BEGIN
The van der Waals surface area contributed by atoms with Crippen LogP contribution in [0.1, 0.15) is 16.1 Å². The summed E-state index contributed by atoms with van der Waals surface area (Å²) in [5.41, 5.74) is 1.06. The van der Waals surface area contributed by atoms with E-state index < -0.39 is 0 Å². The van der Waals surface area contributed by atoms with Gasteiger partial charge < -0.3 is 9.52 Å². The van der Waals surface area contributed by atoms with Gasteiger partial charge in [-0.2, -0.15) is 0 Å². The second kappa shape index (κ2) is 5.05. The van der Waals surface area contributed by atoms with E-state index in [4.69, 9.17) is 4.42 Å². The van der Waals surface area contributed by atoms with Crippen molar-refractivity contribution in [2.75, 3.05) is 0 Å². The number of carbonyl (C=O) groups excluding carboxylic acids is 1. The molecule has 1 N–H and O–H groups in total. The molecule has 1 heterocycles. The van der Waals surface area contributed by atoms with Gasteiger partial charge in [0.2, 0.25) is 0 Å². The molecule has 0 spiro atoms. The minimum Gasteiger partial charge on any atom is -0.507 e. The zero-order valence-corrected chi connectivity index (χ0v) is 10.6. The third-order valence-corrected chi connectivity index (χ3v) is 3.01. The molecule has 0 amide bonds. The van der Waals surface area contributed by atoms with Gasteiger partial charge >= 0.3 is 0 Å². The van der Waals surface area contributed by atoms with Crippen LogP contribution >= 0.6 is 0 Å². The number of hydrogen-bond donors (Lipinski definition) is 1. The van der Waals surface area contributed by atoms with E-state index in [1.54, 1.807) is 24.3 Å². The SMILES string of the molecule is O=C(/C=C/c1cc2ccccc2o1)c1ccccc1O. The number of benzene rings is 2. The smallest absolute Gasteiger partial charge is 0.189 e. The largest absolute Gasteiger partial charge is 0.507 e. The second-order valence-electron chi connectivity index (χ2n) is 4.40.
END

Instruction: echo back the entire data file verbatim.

The van der Waals surface area contributed by atoms with Crippen LogP contribution in [0.1, 0.15) is 16.1 Å². The summed E-state index contributed by atoms with van der Waals surface area (Å²) in [5.41, 5.74) is 1.06. The van der Waals surface area contributed by atoms with E-state index < -0.39 is 0 Å². The van der Waals surface area contributed by atoms with Gasteiger partial charge < -0.3 is 9.52 Å². The van der Waals surface area contributed by atoms with Gasteiger partial charge in [-0.2, -0.15) is 0 Å². The second kappa shape index (κ2) is 5.05. The van der Waals surface area contributed by atoms with E-state index in [4.69, 9.17) is 4.42 Å². The van der Waals surface area contributed by atoms with Crippen molar-refractivity contribution in [2.75, 3.05) is 0 Å². The number of carbonyl (C=O) groups excluding carboxylic acids is 1. The molecule has 1 N–H and O–H groups in total. The molecule has 1 heterocycles. The van der Waals surface area contributed by atoms with Gasteiger partial charge in [0.2, 0.25) is 0 Å². The molecule has 0 spiro atoms. The minimum Gasteiger partial charge on any atom is -0.507 e. The zero-order valence-corrected chi connectivity index (χ0v) is 10.6. The third-order valence-corrected chi connectivity index (χ3v) is 3.01. The molecule has 0 amide bonds. The van der Waals surface area contributed by atoms with Gasteiger partial charge >= 0.3 is 0 Å². The van der Waals surface area contributed by atoms with Crippen LogP contribution >= 0.6 is 0 Å². The number of hydrogen-bond donors (Lipinski definition) is 1. The van der Waals surface area contributed by atoms with E-state index in [1.54, 1.807) is 24.3 Å². The SMILES string of the molecule is O=C(/C=C/c1cc2ccccc2o1)c1ccccc1O. The number of benzene rings is 2. The smallest absolute Gasteiger partial charge is 0.189 e. The largest absolute Gasteiger partial charge is 0.507 e. The second-order valence-electron chi connectivity index (χ2n) is 4.40.